PEGI: Pan-European Game Information

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No its not the newest cute character for the "family friendly" Wii, PEGI is the new censorship system for games. Instead of having PEGI competing with Britain's BBFC, the Labour government has surrendered yet more power to Brussels.

MCV reports that Tanya Byron, author of last year's Byron Review: Safer Children In A Digital World, has welcomed the adoption of this new system. The Byron review was not exactly welcomed by many in the gaming world including me. It should be a bit worrying that a "TV expert" with no experience with the gaming industry has had her recommendations made into policy by the government.

In the light of the moves in Germany and Europe to ban "violent" video games it remains to be seen if this is good news for computer games companies in the UK like Rockstar (Grand Theft Auto etc) and others.

Amend the smoking ban

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I joined TV chef Antony Worrall Thompson and other celebs in pulling pints at the Duke of Buckingham pub near Buckingham Palace yesterday, to celebrate the launch of a new campaign – Save our Pubs and Clubs.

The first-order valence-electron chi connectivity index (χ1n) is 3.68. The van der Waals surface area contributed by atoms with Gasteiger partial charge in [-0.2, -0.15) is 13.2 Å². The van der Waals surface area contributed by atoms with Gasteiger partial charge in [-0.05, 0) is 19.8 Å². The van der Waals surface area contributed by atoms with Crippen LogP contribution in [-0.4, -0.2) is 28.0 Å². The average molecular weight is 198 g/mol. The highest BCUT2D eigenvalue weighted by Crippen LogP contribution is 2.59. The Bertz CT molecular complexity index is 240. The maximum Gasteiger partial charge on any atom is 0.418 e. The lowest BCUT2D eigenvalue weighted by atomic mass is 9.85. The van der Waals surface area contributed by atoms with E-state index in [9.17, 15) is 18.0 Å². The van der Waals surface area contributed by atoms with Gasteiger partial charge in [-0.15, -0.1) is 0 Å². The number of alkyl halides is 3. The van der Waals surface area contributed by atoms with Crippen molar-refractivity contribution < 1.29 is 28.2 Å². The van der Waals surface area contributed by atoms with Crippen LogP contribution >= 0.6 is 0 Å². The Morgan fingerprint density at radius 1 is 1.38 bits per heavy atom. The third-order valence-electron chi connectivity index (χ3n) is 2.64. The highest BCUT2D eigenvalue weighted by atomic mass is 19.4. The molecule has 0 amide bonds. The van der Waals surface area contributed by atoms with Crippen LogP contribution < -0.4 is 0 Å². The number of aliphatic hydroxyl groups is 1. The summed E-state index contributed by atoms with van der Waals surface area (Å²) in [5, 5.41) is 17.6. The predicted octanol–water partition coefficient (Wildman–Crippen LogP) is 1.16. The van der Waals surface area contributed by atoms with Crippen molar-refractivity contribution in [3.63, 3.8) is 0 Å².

It seems that pubs are closing at the rate of 50 a week, and one of the things that is doing in this normally recession-proof industry is the smoking ban that has been in place for two years. People who would once go out to the pub for a drink and a cigarette now load up at the supermarket, it seems, and go home and fill the family home with fumes. I'd have thought it would have been better all round for them to be out of sight of the kids, in an air-conditioned pub, with a landlord telling them if they're a bit the worse for wear. The very worst thing is to drive smokers out on to the streets, where the local authority has to clear up the cigarette butts, and where kids can see them happily smoking. Those are the daft, unintended consequences of the blanket ban.